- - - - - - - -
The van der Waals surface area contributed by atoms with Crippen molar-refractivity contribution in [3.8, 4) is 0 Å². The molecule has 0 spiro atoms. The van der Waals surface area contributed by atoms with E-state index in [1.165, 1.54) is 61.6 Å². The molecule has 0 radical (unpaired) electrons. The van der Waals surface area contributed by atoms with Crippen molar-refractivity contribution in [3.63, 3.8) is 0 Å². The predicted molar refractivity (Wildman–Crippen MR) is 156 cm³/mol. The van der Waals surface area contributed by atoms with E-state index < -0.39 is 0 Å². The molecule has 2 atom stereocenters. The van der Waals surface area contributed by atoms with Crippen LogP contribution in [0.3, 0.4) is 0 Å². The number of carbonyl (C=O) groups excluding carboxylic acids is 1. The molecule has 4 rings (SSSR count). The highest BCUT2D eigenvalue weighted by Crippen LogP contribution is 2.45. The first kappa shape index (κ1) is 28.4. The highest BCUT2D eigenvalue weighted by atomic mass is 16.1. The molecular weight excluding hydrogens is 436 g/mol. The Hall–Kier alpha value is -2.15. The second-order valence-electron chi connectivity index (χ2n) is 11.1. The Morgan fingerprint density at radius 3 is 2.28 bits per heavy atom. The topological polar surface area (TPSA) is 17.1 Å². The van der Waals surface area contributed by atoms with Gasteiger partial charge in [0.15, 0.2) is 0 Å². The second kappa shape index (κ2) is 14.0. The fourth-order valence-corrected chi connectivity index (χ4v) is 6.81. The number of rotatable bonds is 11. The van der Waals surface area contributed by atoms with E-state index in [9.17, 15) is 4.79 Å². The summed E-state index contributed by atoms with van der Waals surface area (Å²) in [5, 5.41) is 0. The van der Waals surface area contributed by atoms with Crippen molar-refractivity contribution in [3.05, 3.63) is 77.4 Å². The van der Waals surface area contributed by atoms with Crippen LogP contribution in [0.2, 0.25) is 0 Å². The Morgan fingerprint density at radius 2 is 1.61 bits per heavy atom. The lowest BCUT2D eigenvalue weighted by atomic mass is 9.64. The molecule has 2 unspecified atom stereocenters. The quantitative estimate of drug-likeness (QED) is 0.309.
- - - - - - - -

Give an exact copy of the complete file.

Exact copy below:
The van der Waals surface area contributed by atoms with Crippen molar-refractivity contribution in [3.8, 4) is 0 Å². The molecule has 0 spiro atoms. The van der Waals surface area contributed by atoms with E-state index in [1.165, 1.54) is 61.6 Å². The molecule has 0 radical (unpaired) electrons. The van der Waals surface area contributed by atoms with Crippen molar-refractivity contribution in [3.63, 3.8) is 0 Å². The predicted molar refractivity (Wildman–Crippen MR) is 156 cm³/mol. The van der Waals surface area contributed by atoms with E-state index < -0.39 is 0 Å². The molecule has 2 atom stereocenters. The van der Waals surface area contributed by atoms with Crippen LogP contribution in [0.3, 0.4) is 0 Å². The number of carbonyl (C=O) groups excluding carboxylic acids is 1. The molecule has 4 rings (SSSR count). The highest BCUT2D eigenvalue weighted by Crippen LogP contribution is 2.45. The first kappa shape index (κ1) is 28.4. The highest BCUT2D eigenvalue weighted by atomic mass is 16.1. The molecular weight excluding hydrogens is 436 g/mol. The Hall–Kier alpha value is -2.15. The second-order valence-electron chi connectivity index (χ2n) is 11.1. The Morgan fingerprint density at radius 3 is 2.28 bits per heavy atom. The topological polar surface area (TPSA) is 17.1 Å². The van der Waals surface area contributed by atoms with Gasteiger partial charge in [0.15, 0.2) is 0 Å². The second kappa shape index (κ2) is 14.0. The fourth-order valence-corrected chi connectivity index (χ4v) is 6.81. The number of rotatable bonds is 11. The van der Waals surface area contributed by atoms with E-state index in [9.17, 15) is 4.79 Å². The summed E-state index contributed by atoms with van der Waals surface area (Å²) in [5, 5.41) is 0. The van der Waals surface area contributed by atoms with Crippen molar-refractivity contribution in [3.05, 3.63) is 77.4 Å². The van der Waals surface area contributed by atoms with Crippen LogP contribution in [0.2, 0.25) is 0 Å². The Morgan fingerprint density at radius 2 is 1.61 bits per heavy atom. The lowest BCUT2D eigenvalue weighted by atomic mass is 9.64. The molecule has 2 unspecified atom stereocenters. The quantitative estimate of drug-likeness (QED) is 0.309.